I was pushed to complete this review of Auchentoshan on the back of ‘Ralfy’s rant’ #702, he posted a few days ago. I remember experiencing similar frustrations over Auchentoshan’s presentation of its single malt during a tour of the distillery in July 2017. The tour was ultimately let down by the offering at the end of the show which totally failed to showcase Auchentoshan whisky. In fact, it didn’t say much for the distillery at all, which is truly a wasted opportunity and potentially harmful to its reputation in the long term. More on that later. The distillery itself thankfully was far more interesting than the whisky.
Auchentoshan love to remind their visitors that no other distillery in Scotland truly triple distills. Springbank’s Hazelburn malt is triple distilled using only two stills. Mortlach and Benrinnes have unorthodox 2.something distillation systems. Further reading: whiskyscience
Our tour guide credited John Jameson as the first man to triple distill – really? Whiskyreviewer.com says: ‘John Jameson didn’t invent triple distillation’. However, given his power and influence at the time, it is likely that he would have brought the practice down to southern Scotland. Jameson by the way was a Scot! He was born in Alloa. [Further reading: scotchwhisky.com].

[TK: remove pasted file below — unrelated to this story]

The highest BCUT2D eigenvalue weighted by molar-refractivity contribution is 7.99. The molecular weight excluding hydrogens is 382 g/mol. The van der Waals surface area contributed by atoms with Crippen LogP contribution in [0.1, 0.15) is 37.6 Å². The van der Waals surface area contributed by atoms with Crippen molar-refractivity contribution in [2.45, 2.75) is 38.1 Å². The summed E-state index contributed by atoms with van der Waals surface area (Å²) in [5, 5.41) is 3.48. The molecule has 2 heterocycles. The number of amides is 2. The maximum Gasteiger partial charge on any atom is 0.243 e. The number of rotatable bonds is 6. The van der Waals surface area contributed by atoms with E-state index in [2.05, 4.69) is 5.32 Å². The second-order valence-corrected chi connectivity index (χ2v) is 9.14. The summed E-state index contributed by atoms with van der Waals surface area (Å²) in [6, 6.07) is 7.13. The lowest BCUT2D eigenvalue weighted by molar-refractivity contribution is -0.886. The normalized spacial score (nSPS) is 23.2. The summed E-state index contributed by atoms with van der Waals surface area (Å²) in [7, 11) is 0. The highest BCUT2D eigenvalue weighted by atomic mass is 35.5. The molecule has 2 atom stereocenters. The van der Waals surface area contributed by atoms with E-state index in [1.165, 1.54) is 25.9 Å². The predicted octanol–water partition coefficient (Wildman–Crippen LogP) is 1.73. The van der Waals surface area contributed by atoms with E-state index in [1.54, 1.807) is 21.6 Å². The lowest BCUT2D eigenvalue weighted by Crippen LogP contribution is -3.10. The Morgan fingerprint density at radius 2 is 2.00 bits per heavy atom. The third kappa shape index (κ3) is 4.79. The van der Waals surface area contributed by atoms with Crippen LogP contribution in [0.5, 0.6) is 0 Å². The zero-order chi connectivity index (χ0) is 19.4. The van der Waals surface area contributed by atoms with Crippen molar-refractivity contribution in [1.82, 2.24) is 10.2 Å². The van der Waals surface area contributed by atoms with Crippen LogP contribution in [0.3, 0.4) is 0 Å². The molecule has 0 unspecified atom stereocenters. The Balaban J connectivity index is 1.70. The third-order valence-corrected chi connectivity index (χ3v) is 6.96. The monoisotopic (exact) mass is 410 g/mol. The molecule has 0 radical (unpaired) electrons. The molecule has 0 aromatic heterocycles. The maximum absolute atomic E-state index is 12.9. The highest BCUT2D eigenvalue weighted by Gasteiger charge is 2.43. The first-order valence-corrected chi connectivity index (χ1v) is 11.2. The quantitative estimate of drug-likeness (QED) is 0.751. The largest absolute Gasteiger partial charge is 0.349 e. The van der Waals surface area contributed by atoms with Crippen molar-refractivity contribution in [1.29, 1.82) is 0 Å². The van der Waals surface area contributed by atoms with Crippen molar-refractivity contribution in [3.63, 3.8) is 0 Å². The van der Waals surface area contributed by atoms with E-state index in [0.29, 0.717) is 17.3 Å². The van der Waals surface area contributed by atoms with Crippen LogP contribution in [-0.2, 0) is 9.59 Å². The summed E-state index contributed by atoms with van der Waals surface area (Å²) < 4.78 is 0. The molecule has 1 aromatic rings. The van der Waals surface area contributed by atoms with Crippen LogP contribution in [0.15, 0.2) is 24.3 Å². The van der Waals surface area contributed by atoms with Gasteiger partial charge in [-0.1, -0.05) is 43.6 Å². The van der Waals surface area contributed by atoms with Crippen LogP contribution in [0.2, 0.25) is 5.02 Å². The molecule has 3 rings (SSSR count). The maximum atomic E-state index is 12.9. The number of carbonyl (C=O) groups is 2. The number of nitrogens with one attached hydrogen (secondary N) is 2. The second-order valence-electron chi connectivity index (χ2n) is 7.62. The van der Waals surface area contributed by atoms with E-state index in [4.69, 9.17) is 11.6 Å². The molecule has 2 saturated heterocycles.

- Triple distillation is employed to build strength and lighten character.
- Auchentoshan’s spirit cut is between 80-82% – ‘on spirit’ for about 15 mins only.
- Having a light character means not being too heavy handed with the oak.
From scotchwhisky.com: ‘The wash still operates as per normal, while the spirit coming from the intermediate still is split into two, with only the high-strength ‘heads’ being carried forward for the final distillation. The low-strength ‘tails’ are mixed with the next distillation from the wash still. The ‘heads’ are then mixed with the ‘feints’ from the previous spirit still distillation and a cut with an average strength of 81% is taken’.
From maltmadness.com: ‘Triple distillation removes more ‘impurities’ from a spirit than double distillation, but it’s those impurities that give the whisky its character’.
THE TOUR ITSELF
Auchentoshan is one of the big ‘branded’, bells ‘n’ whistles distilleries. It is refreshing to see the distillery taking a more modern approach, as seen with their whisky bar-style visitor facilities. Whilst there’s less romantic BS compared to some other more traditional tours [not a kilt in sight], there is plenty of hype/branding/marketing flannel going on in its place. There’s certainly a Manchester United feel to the branding. Their [currently slow-loading, flash-heavy] website says it all – volume set to low.